DERRY — Dumpster Depot’s proposal for Ashleigh Drive has been approved, but those against the plan are continuing a fight to stop the project.
After the Planning Board denied a request to rehear the case at a meeting Sept. 18, the next step is an appeal before the Zoning Board.
That is on the agenda Oct. 3. The meeting begins at 7 p.m.
The zoning appeal is the next attempt by residents and abutters to try to halt Dumpster Depot from being located at 41 Ashleigh Drive.
The Planning Board gave the project conditional approval on Aug. 21, but those living nearby the proposed 7,200-square-foot facility don’t want Dumpsters in their backyards.
Conditions attached to the plan’s approval, including updated landscaping, revised hours of operation, only empty Dumpsters allowed on the site with the exception of a 24-hour stay during weekdays and a 36-hour stay on weekends if needed. Also, there will be no washing of the Dumpsters and no fueling done at the property.
As many as 350 Dumpsters could stored at the facility.
Some residents said the final conditions changed by the time the approval vote came last month.
Planning Board member and direct site abutter John O’ Connor is leading the zoning appeal charge. He stepped down from all decisions related to this plan.
He will offer another take on why Dumpster Depot should not be allowed in that zoning district, Industrial III.
His appeal states there was an error on the part of the town’s code enforcement officer with an “unlawful decision to determine that Dumpster Depot LLC falls under Article VI Section 165-41 Industrial District III, subsection A, permitted uses as a ‘Contractors Yard.’”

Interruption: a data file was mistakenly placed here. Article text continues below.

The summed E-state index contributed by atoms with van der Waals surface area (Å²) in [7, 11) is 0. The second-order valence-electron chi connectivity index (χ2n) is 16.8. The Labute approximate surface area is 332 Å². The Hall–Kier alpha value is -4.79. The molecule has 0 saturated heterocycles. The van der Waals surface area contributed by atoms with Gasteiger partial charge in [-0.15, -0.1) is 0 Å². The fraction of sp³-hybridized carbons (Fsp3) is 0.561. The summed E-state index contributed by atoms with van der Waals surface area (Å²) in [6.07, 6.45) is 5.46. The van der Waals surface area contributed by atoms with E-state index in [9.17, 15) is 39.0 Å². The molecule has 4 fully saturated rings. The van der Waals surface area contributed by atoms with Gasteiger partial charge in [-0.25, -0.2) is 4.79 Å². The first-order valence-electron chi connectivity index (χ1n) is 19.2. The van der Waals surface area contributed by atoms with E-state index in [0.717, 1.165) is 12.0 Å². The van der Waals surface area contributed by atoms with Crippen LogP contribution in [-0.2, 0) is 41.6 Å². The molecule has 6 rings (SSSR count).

That designation is incorrect, O’Connor said.
He wants zoners to reverse the decision to put Dumpster Depot in that category as a permitted use.
“I believe that I’ve shown a strong case that (Code Enforcement Officer) erred in his decision and by not knowing all the facts at the time of the application he would have not made this decision,” the appeal reads.
Others say the current plan is different that what was originally presented.
Conservation Commission members say they heard details of the plan earlier this year and are supposed to make decisions based on any wetland impact or other environmental issues associated with the site location and project.
Early details of the plan were that only empty, clean Dumpsters would be allowed on the site.
“We were told Dumpsters would be empty,” Conservation Commission Chairman Margie Ives said. “Unfortunately, I signed the plan in June based on the information we had. They assured us they would be empty.”
In the future, Ives said, her board would be more aware of concerns attached to a proposed plan.
“This may have opened our eyes wide,” she said.